- Behaviorism, Catharsis, and the History of Emotion1
Someone had to do it: to take on the oldest, the hoariest, and yet still one of the most fraught concepts in theatre history. After all, the history of thinking about emotions and performance—the subject of this special section—is coterminous with thinking about κάθαρσις (katharsis), the most vexed term in Aristotle’s vexing Poetics, the foundation of Western dramatic theory. Since his earliest Renaissance commentators over five hundred years ago, criticism has puzzled over what Aristotle meant when he characterized the function of tragedy as: “through pity and fear effecting the proper purgation of these emotions”2; or “through a course of pity and fear completing the purification of tragic acts which have those emotional characteristics”3; or “to accomplish, through pity and fear, a clarification . . . concerning experiences of the pitiable and fearful kind.”4 This array of citations illustrates the problem: what Aristotle meant by this clause hinges on a word whose interpretation remains unresolved precisely because its correct translation remains unverifiable, the word and its cognates appearing in the extant Greek corpus in various denotations. (The word “catharsis,” used by many translators, is a cheat— borrowed from the Greek word in the nineteenth century precisely to avoid having to translate it into English, as happened in French [“la catharsis,” circa 1897], German [“die Katharsis,” circa 1857], and almost certainly other languages.)
We will never know what Aristotle meant. His language is long dead and, even setting philological issues aside, his corpus is self-contradictory: in the Poetics, he refers to his theory of katharsis from the Politics and to his theory of emotions from the Rhetoric, but the discussions in these two books are irreconcilable, and the larger Aristotelian corpus further muddies the water with discordant remarks on the emotions’ workings in Nichomachean Ethics, On the Soul, Parts of Animals, and Movement of Animals. In light of the plain inadequacy of his remarks in the Poetics, commentators need contextual—extratextual—support, but they can only selectively choose it and must ignore the counterevidence. Not knowing Aristotle’s intentions, in other words, a critic can only ever add to the history of katharsis, by which I mean the history of how the word has been translated, the clause interpreted, [End Page 109] and the concept made to signify. And thus writing about katharsis both proliferates and continues to dissatisfy.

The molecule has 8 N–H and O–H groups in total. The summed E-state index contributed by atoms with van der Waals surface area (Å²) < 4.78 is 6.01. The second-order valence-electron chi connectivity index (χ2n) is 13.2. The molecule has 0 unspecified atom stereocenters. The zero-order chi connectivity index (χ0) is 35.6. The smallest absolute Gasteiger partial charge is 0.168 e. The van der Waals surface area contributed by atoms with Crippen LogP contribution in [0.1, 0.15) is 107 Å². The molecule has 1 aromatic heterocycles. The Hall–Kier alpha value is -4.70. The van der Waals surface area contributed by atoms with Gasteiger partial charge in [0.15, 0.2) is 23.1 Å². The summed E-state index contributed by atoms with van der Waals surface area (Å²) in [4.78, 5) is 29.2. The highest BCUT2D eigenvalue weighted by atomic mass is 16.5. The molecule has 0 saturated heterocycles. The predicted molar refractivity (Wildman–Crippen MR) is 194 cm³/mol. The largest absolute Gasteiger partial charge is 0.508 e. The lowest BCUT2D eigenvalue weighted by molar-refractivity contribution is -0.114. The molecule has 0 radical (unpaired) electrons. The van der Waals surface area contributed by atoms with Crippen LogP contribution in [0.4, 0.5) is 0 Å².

A more profitable vein of inquiry is historiographical: it interrogates how and why this or that interpretation came to cohere in a historical moment. This inquiry involves not only historicizing translations of katharsis but also historicizing the concept of emotion that undergirds them. For emotions do have a history: critics in different times and places have meant different things when they have written of the emotions in general or pity and fear in particular—even if they have been unaware that their presuppositions about these terms were historically constituted. After all, there is no stable thing, an “emotion” (or a “feeling” or an “affect”), that exists transhistorically, transculturally, or, indeed, outside of or prior to its cultural expressions, whether tears or dramatic scripts. Perusing key theoreticians of the emotions in Western thought—such as Plato, Aristotle, Descartes, David Hume, William James, or Sigmund Freud—one can identify the recurrent disagreements which have structured the history of emotion and which serve to distinguish its meanings. Do emotions originate in the body, with goose bumps and hot ears, or are they products of mind, generated by the mental assessment that this or that is fearful or love-worthy? Are they “irrational” (as in independent of reason) or do they attend cognitive judgments? Are they individual or social experiences: inherently solipsistic or emerging only intersubjectively? Are they active, originating with the self, or intransitive, passively received from outside? And are they best considered as causes or effects: Do I cry because I am sad or, as James and many before him would have it, Am I sad because I cry? The answers to these questions have been alloyed in various ways to produce understandings of emotion, and these understandings may have predominated in this or that cultural location. They “successively...